- What really caused polio?
- What does Polio do to muscles?
- How many polio survivors are left?
- How long does Polio take to kill?
- What does the polio virus look like?
- When did they stop giving polio vaccine?
- Who is most at risk for polio?
- Can polio be passed from mother to child?
- How does a baby get polio?
- Can polio be passed down?
- How can polio be prevented?
- How many cases of polio are there in 2019?
- Can you catch polio twice?
- How do you know if you had polio as a child?
- How long do polio patients live?
- What is the sign of polio?
What really caused polio?
Polio, or poliomyelitis, is a disabling and life-threatening disease caused by the poliovirus.
The virus spreads from person to person and can infect a person’s spinal cord, causing paralysis (can’t move parts of the body)..
What does Polio do to muscles?
When it multiplies in the nervous system, the virus can destroy nerve cells (motor neurons) which activate skeletal muscles. These nerve cells cannot regenerate, and the affected muscles lose their function due to a lack of nervous enervation – a condition known as acute flaccid paralysis (AFP).
How many polio survivors are left?
The World Health Organization estimates that 10 to 20 million polio survivors are alive worldwide, and some estimates suggest that 4 to 8 million of them may get PPS.
How long does Polio take to kill?
People who have milder polio symptoms usually make a full recovery within 1–2 weeks. People whose symptoms are more severe can be weak or paralyzed for life, and some may die. After recovery, a few people might develop “post-polio syndrome” as long as 30–40 years after their initial illness.
What does the polio virus look like?
The viral particle is about 30 nm in diameter with icosahedral symmetry. Because of its short genome and its simple composition—only RNA and a nonenveloped icosahedral protein coat that encapsulates it, poliovirus is widely regarded as the simplest significant virus.
When did they stop giving polio vaccine?
OPV was recommended for use in the United States for almost 40 years, from 1963 until 2000. The results have been miraculous: Polio was eliminated from the United States in 1979 and from the Western Hemisphere in 1991. Since 2000, only IPV is recommended to prevent polio in the United States.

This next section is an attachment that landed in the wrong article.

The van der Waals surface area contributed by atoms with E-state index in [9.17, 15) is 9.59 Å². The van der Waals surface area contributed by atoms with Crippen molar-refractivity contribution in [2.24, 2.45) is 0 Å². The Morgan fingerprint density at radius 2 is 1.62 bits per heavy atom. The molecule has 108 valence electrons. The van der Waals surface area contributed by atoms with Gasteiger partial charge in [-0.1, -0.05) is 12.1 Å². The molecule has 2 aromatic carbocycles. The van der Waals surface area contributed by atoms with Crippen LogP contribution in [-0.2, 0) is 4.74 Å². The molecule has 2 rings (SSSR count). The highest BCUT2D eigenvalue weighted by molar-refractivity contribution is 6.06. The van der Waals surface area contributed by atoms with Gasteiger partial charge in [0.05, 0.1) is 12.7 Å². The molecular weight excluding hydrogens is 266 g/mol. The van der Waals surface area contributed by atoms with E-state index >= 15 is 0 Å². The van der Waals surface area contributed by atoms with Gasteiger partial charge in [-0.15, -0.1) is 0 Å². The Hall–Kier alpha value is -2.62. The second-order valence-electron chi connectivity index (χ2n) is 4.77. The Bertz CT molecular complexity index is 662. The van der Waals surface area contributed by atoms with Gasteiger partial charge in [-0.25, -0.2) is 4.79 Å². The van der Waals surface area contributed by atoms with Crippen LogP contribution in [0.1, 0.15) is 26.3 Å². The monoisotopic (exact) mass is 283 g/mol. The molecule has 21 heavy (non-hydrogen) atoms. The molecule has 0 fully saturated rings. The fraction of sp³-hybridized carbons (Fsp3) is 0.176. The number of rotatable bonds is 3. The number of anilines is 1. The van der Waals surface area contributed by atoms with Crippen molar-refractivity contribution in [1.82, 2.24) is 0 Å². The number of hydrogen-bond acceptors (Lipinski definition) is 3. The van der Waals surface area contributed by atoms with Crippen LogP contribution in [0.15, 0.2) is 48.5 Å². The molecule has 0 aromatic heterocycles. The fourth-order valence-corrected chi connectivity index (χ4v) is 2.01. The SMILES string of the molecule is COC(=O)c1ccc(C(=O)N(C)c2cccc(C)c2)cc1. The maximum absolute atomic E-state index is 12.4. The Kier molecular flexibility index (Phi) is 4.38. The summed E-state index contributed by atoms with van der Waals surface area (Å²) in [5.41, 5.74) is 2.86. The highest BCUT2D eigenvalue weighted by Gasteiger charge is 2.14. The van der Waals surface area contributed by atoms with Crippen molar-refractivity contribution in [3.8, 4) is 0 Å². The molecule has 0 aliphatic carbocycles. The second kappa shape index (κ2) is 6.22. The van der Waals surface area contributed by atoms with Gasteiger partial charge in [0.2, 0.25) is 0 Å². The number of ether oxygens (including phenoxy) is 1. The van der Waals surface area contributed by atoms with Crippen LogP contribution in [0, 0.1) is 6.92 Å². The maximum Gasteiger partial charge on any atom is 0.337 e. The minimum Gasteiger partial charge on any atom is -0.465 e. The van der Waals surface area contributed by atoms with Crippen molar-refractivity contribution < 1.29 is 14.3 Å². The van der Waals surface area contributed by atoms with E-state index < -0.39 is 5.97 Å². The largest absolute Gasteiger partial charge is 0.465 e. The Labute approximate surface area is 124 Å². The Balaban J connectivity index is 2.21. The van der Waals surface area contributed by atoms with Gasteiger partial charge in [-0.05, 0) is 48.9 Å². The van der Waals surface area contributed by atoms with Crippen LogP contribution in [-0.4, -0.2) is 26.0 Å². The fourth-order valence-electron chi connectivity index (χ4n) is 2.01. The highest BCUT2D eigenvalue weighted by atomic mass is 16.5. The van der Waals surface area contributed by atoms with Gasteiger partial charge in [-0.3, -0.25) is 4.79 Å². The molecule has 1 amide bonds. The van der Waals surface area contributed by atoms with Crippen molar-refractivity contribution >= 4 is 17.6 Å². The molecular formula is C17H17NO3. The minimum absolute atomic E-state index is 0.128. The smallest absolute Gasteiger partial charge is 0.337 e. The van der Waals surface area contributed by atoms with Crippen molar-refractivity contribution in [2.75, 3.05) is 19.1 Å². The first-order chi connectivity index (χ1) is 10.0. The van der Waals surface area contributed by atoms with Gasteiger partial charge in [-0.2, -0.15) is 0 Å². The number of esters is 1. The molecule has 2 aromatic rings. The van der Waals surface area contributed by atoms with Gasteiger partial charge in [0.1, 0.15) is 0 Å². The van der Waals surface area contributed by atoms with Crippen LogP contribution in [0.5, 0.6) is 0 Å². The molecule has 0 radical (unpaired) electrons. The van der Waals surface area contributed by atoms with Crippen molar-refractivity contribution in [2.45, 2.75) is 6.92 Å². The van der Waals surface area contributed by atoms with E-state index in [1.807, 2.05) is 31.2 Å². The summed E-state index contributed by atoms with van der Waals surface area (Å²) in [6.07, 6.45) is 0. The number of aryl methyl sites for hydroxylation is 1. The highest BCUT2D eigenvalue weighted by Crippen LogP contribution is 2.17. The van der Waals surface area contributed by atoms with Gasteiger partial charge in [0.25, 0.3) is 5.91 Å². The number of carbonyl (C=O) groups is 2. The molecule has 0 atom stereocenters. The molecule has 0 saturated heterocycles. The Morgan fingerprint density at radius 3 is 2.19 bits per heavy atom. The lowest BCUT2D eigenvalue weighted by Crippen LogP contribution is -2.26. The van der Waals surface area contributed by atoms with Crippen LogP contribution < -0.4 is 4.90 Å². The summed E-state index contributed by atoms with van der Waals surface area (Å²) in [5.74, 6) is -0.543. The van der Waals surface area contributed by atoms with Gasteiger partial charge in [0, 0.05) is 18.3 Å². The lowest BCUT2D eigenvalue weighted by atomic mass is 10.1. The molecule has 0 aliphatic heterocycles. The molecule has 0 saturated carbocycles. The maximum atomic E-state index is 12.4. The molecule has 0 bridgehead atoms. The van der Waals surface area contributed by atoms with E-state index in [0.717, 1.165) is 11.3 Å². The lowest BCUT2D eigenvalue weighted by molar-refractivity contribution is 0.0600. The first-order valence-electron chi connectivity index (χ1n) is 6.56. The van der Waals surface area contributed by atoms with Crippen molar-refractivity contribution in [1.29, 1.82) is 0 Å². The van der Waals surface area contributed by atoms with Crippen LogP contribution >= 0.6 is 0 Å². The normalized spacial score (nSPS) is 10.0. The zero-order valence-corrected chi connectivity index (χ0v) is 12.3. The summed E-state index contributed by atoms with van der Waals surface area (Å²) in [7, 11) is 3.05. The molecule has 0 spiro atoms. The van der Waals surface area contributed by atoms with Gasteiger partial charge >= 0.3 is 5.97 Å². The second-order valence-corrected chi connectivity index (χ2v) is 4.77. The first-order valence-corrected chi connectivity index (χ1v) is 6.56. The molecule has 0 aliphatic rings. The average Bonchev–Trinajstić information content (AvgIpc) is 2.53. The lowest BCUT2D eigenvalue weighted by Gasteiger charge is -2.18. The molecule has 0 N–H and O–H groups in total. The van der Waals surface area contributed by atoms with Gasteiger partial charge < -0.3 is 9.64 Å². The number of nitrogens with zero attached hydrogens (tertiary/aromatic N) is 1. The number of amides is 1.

Who is most at risk for polio?
Pregnant women, people with weakened immune systems — such as those who are HIV-positive — and young children are the most susceptible to the poliovirus. If you have not been vaccinated, you can increase your risk of contracting polio when you: travel to an area that has had a recent polio outbreak.
Can polio be passed from mother to child?
No. Post polio syndrome is not inherited .
How does a baby get polio?
The virus often spreads through contact with infected feces (stool). It can be spread when an infected child coughs or sneezes infected droplets into the air. A child is more at risk for polio if he or she is in an area where polio is still active.
Can polio be passed down?
It is caused by infection with the poliovirus which can be spread by direct person-to-person contact, by contact with infected mucus or phlegm from the nose or mouth, or by contact with infected feces. There are three basic patterns of polio infection: subclinical infections, nonparalytic, and paralytic.
How can polio be prevented?
Polio can be prevented by immunizing a child with approrpiate vaccination. There are currently two effective polio vaccines, the inactivated poliovirus vaccine (IPV) and the live attenuated oral polio vaccine (OPV).
How many cases of polio are there in 2019?
To date, there have been 94 wild poliovirus cases reported in 2019, compared to 33 in all of 2018. In addition, several African nations reported single cases of vaccine-derived polio: Chad, Benin, the Democratic Republic of the Congo, Ghana, Ethiopia, Togo, and Zambia.
Can you catch polio twice?
Does past infection with polio make a person immune? There are three types of polio virus. Lifelong immunity usually depends on which type of virus a person contracts. Second attacks are rare and result from infection with a polio virus of a different type than the first attack.
How do you know if you had polio as a child?
Common PPS symptoms include: muscle and joint weakness, fatigue, pain, muscle atrophy, difficulty breathing or swallowing, skeletal deformities, cold intolerance, and temporary interruptions of breathing while sleeping.
How long do polio patients live?
Poliomyelitis (polio) is a serious disease caused by infection with 1 of 3 types of poliovirus. The virus is live for 6 weeks. It is spread via water, food or hands contaminated with the faeces (poo) or throat secretions of someone who is infected with the virus.
What is the sign of polio?
Initial signs and symptoms of paralytic polio, such as fever and headache, often mimic those of nonparalytic polio. Within a week, however, other signs and symptoms appear, including: Loss of reflexes. Severe muscle aches or weakness.